On this Easter Sunday, as I sat in our church sanctuary, pondering upon the cross instead of listening to the sermon (because unless I’m driving it’s really hard for me to sit and actively listen to someone speaking or preaching) I thought about Jesus’ resurrection, particularly the version found in John.
In the Gospel of John, Jesus’ tomb is situated in a garden. This is a two fold symbolism. Gardens generally symbolize new growth and rebirth. As spring comes, plants begin budding out of the fertile soil, give give new life and new fruit. Bringing both Beauty and sustenance. The second image is that of the Garden of Eden, a symbol of divine and human unity. One where all is whole, where humanity and the soil were in the same rhythm and movement. Where it all flowed triumely together.
This, according to the writer of John, is what the resurrection represents. Rebirth. A springing forth, a freedom from death into new life, bearing both beauty and good fruit. It also represents a returning to unity between the divine, the human, and the earthen creation that abound around us. Jesus’ resurrection is not just for white evangelicals or bible thumpers or Mennonites or methodists or any other singular group. Jesus’ resurrection brings ALL things back into unity, restoring, making new, springing forth like a bright tulip peeking out of the ground for the first time. Full of wonder, ready to bear both beauty and fruit, being in union with all things. This is the gospel message. This is the resurrection of Jesus. He is risen, and He has brought us all together once more.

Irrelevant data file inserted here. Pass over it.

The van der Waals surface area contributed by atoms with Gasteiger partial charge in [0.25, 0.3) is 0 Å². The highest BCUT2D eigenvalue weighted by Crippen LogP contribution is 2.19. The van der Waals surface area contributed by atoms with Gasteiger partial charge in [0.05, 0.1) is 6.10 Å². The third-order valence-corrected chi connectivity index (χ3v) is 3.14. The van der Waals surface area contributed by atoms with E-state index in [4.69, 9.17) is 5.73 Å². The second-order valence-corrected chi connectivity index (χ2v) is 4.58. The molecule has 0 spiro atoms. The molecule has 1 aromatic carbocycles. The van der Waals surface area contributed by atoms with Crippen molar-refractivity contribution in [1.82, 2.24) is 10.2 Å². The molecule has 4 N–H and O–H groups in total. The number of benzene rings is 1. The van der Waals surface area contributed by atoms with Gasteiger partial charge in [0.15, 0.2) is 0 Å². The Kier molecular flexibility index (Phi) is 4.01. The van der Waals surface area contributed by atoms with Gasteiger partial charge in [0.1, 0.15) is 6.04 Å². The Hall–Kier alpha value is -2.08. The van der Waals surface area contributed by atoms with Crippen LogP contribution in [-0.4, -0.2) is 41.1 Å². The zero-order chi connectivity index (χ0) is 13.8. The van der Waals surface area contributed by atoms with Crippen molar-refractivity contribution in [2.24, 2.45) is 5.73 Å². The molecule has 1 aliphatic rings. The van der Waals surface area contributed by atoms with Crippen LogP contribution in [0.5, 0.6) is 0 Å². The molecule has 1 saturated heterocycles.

Grace and Peace
This is a personal blog and does not necessarily represent the views of Community Church or any groups mentioned here